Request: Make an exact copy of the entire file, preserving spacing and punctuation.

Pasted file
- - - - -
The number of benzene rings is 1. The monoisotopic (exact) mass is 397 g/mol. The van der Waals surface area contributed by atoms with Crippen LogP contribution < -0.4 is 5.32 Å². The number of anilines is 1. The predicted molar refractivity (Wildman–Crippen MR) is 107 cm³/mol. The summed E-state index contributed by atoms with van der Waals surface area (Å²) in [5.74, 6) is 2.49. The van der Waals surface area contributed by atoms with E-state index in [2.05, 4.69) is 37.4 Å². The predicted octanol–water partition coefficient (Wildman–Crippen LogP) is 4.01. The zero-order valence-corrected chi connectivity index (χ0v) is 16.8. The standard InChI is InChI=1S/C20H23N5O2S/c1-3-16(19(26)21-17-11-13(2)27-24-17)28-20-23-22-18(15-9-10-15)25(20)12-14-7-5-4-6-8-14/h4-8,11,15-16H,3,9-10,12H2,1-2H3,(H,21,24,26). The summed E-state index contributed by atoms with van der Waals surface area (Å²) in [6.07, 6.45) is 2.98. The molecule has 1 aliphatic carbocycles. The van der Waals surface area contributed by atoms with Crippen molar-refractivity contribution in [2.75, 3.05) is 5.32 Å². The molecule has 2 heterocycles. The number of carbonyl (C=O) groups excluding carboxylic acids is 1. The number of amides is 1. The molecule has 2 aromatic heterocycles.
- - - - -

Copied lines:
The number of benzene rings is 1. The monoisotopic (exact) mass is 397 g/mol. The van der Waals surface area contributed by atoms with Crippen LogP contribution < -0.4 is 5.32 Å². The number of anilines is 1. The predicted molar refractivity (Wildman–Crippen MR) is 107 cm³/mol. The summed E-state index contributed by atoms with van der Waals surface area (Å²) in [5.74, 6) is 2.49. The van der Waals surface area contributed by atoms with E-state index in [2.05, 4.69) is 37.4 Å². The predicted octanol–water partition coefficient (Wildman–Crippen LogP) is 4.01. The zero-order valence-corrected chi connectivity index (χ0v) is 16.8. The standard InChI is InChI=1S/C20H23N5O2S/c1-3-16(19(26)21-17-11-13(2)27-24-17)28-20-23-22-18(15-9-10-15)25(20)12-14-7-5-4-6-8-14/h4-8,11,15-16H,3,9-10,12H2,1-2H3,(H,21,24,26). The summed E-state index contributed by atoms with van der Waals surface area (Å²) in [6.07, 6.45) is 2.98. The molecule has 1 aliphatic carbocycles. The van der Waals surface area contributed by atoms with Crippen molar-refractivity contribution in [2.75, 3.05) is 5.32 Å². The molecule has 2 heterocycles. The number of carbonyl (C=O) groups excluding carboxylic acids is 1. The number of amides is 1. The molecule has 2 aromatic heterocycles.